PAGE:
Obama's New Truck Regulations - How Much "GREEN" Can a Big Rig Haul?

by RENEE E. TAYLOR, MARK R. TAYLOR August 19, 2011
I read the new emissions standards for 18-wheelers with a tinge of amusement. The new standards, due to take effect between 2014 and 2018, require a 20% decrease in fuel consumption for diesel trucks. The standards were developed by the U.S Department of Transportation (DOT) and the Environmental Protection Agency (EPA), with “input” from environmental groups, state governments and “the trucking industry”. Engine and heavy truck manufacturers, who stand to possibly gain Federal grant money for their research and development to create more fuel-efficient vehicles, also publicly embraced the idea. 
In my years as a trucking company owner, it is with certainty that I can say that most truck owners – whether large fleet or one truck owner/operator, would embrace a logical, efficient way to decrease the rising cost of fuel. In 1999, my 2000 Freightliner Classic XL averaged 5.5 miles per gallon when loaded to its full capacity of 80,000 pounds. A current 2010 Freightliner Cascadia is averaging approximately 6 miles per gallon. One would be hard-pressed to find a truck owner who wouldn’t embrace a more fuel-efficient truck without decreasing performance. However, just because the bureaucrats in Washington put an idea on paper and Barack Obama read it from his teleprompter doesn’t mean it will magically happen any more than the Chevrolet Volt had car buyers trading their Impalas and Camaros for the over-priced, low performance “fuel efficient” car. Which is to say, it didn’t. Heavy truck manufacturers, such as Freightliner, have already begun production of a hybrid truck. Like the Volt, the vehicles are expensive and not practical in the intent for which they were produced.
There are many variables that affect fuel consumption in a heavy truck – engine size, gear ratios, terrain, weather, traffic, load weight and more. As we attempt to decrease our dependency on foreign oil with a government that refuses to allow domestic drilling, engineers in private industry have been working not only to make a more fuel efficient vehicle, but also one that complies with increasing state and government regulations. Manufacturers of heavy trucks are embracing the new standards – much like one would embrace the possibility of a grant check from the Federal government to pay for their research and development.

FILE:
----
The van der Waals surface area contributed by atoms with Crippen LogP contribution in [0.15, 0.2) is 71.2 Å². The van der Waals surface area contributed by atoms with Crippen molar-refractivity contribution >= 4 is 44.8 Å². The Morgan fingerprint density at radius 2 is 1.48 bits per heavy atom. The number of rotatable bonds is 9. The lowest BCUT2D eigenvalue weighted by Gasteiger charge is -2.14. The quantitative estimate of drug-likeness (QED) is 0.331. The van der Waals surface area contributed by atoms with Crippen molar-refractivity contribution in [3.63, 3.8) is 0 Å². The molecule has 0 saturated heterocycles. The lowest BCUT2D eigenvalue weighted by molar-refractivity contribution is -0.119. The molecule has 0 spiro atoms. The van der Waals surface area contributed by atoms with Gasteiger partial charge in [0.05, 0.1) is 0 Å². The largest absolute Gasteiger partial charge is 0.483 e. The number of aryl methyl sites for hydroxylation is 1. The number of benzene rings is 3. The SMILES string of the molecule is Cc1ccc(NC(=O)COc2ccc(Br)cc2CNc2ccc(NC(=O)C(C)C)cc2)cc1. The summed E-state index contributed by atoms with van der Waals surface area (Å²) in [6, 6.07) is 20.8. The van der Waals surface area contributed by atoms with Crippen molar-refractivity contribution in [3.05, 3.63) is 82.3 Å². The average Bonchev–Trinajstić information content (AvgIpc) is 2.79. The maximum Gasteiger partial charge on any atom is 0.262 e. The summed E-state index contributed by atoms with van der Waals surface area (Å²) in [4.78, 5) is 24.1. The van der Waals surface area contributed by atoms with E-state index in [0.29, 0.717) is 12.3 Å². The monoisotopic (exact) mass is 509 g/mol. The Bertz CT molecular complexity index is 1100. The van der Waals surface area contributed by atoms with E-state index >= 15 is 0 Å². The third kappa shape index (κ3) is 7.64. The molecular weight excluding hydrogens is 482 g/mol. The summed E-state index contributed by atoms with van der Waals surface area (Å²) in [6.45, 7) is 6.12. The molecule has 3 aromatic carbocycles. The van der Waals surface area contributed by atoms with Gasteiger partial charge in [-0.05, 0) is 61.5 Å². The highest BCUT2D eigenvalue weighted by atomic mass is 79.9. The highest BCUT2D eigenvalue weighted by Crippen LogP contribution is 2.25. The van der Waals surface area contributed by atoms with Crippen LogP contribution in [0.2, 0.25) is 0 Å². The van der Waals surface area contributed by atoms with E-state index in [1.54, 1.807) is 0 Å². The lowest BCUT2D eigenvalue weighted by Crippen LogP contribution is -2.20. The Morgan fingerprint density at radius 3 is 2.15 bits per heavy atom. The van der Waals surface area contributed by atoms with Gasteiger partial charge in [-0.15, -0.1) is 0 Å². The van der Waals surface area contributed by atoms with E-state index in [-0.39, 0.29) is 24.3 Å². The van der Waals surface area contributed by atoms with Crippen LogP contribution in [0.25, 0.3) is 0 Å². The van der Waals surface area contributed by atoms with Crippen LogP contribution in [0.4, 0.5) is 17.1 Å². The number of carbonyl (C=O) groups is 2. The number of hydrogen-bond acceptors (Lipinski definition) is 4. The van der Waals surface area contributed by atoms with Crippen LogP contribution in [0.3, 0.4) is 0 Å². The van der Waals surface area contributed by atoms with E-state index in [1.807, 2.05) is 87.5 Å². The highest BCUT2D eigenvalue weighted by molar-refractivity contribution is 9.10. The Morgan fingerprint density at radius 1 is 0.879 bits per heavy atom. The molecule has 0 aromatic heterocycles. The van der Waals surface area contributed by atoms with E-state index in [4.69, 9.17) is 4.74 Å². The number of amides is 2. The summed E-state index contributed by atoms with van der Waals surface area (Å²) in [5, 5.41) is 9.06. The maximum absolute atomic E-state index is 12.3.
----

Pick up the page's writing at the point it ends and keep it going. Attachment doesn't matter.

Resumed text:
Of course, the usual excuses are presented in Fleet Owner magazine – cleaner air and less pollution. However,  little was said about the reality of the costs involved to the trucking company owner in the way of decreased productivity, increased expenses to comply with the new regulations (in an over-regulated industry) and the disastrous effect on the economy as those expenses are trickled down to every product delivered by truck. Since Al Gore first hit the scene with his “global warming” hoax, government has diligently worked to increase regulation based not upon reality, but based upon an agenda of financial and behavior control.
Over the years, truckers have gone to great lengths and expense to decrease fuel consumption. Often, it wasn’t a matter of financial necessity, but an effort to comply with “government regulation”. As states such as New Jersey imposed “no idling” laws, auxiliary power units (APU) became popular as truckers, trying to comply with state regulations, scrambled to provide basic creature comforts. Just as those who wrote these new “standards” probably have never hauled the first box cross-country, neither had the state bureaucrats ever tried to sleep in a vehicle in extreme cold or hot weather. 
The trucking industry has seen this before. In an effort to decrease dependency on foreign oil and appease the EPA, we have seen such debacles as biodiesel and IdleAire. Biodiesel was an idea that never caught on because the cost to manufacture and transport it, not the mention the increase in food prices as soybeans and corn went to make biodiesel, made it impractical. IdleAire, funded in part by government grants, was to provide air conditioning/heating and electricity to big trucks. Built in truck stop parking lots across the nation, IdleAire was expensive to use, wasted space in areas already deficient in overnight parking for trucks and, for the most part, not reliable. Additionally, without proper maintenance, the heating/air unit became a possible health hazard to the driver.   IdleAire, another grand scheme by the government in an effort to “decrease pollution” – or whatever their excuse at the time was – went bankrupt.  They have since reorganized and are operating at limited locations. Another failed plan that, like the new standards proposed last week and biodiesel, was not grounded in reality.
It was private industry and ingenuity that gave us the gasoline and diesel engines and the vehicles that use them. It will be private industry that will create a fuel cell that is efficient, practical and that the people will buy. 
I leave you with this one question – what has government created or invented that was practical, efficient, affordable and desired?


FamilySecurityMatters.org Contributing Editor Renee Taylor is a licensed private investigator with The Taylor Company, an investigations and research company based in Warren, Bradley County, Arkansas
FamilySecurityMatters.org Contributing Editor Mark R. Taylor served in Iraq from January 2004 to May 2005 as a civilian convoy commander, and is a private investigator/analyst for The Taylor Company in Warren, Arkansas.

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